ChatGPT has wrecked legal cases, but can lawyers use AI ethically? – The Capital Times

Wisconsin lawyers are looking for ways to ethically use ChatGPT and other AI tools.
Aviva Kaiser, ethics counsel for the State Bar of Wisconsin, says the association considers its pre-existing rules of conduct sufficient to govern how state-licensed attorneys should use ChatGPT in legal work.
Walter Zimmerman, a Waukesha-based technology attorney, cautions that AI content is designed to look smart and readable but the accuracy of the content may not match.
Technology and law professor in the University of Wisconsin Law School, BJ Ard is pictured at the University of Wisconsin-Madison.

State government and disinformation reporter
One man hired a law firm to sue an airline after a metal concessions cart crashed into him on an airplane.
Another man sought legal help to fight a huge payment he was ordered to make for defaulting on a car loan.
Their lawyers thought there was a quick and easy way to research similar cases to form their legal motions: Ask ChatGPT.
That turned out to be a costly mistake when the artificial intelligence tool churned out a slew of cases for each lawyer that never actually happened.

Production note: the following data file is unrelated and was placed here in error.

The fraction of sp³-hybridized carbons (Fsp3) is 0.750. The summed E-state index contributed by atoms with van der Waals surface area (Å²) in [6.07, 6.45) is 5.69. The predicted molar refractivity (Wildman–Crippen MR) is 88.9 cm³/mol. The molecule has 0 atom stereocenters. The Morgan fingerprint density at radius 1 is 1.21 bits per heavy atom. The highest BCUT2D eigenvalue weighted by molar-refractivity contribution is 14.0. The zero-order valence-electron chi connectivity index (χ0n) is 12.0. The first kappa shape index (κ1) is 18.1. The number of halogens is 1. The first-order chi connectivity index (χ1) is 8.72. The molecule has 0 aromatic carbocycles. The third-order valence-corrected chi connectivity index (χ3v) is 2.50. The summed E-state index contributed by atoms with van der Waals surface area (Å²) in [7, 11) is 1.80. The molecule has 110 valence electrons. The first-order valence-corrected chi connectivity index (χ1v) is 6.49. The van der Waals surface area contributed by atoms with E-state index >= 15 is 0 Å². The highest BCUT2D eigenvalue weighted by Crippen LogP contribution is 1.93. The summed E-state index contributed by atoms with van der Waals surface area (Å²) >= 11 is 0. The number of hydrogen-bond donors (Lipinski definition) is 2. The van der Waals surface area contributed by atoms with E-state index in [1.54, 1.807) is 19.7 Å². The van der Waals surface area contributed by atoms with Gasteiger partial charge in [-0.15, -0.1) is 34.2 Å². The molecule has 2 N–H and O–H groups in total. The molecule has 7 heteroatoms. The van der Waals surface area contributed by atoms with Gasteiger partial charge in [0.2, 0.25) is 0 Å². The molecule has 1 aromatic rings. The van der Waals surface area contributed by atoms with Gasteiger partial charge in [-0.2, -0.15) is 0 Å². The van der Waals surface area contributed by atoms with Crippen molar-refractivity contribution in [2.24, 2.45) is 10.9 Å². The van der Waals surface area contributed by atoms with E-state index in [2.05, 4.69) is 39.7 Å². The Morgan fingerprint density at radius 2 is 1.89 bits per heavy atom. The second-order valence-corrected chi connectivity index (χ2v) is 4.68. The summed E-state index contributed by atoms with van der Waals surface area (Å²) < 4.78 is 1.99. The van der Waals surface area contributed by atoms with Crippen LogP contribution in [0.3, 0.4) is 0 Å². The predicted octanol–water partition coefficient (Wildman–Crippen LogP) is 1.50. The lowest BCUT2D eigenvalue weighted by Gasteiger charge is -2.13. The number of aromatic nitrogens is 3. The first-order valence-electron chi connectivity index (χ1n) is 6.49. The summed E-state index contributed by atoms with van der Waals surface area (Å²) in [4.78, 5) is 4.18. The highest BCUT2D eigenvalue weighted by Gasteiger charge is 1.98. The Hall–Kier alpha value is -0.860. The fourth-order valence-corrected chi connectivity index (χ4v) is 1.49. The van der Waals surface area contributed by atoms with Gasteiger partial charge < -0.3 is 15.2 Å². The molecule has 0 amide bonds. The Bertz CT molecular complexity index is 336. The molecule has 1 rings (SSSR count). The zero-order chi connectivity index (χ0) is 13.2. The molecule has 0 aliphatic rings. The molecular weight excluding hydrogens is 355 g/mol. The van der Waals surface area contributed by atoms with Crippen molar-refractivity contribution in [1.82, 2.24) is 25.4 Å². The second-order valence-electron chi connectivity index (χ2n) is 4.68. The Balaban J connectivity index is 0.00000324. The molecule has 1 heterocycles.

What followed was an object lesson in using AI chatbots without understanding how they work, and while skipping precautions built into legal codes of ethics. Those cases happened in New York and Colorado, but the State Bar of Wisconsin is concerned enough about the potential misuse of artificial intelligence that it has begun training lawyers in the state on the pitfalls to avoid.
The State Bar isn’t aware of any Wisconsin attorneys misusing the chatbots to research and write their court motions, according to Aviva Kaiser, ethics counsel for the association, which has over 25,000 members. But, Kaiser said, it’s important to teach people in the legal field how to ethically use emerging technology like ChatGPT and the risks of improper use.
“Unfortunately, we are at that stage where we’re not really sure about all the risks and how to deal with them,” Kaiser said. “We need to exercise great caution.”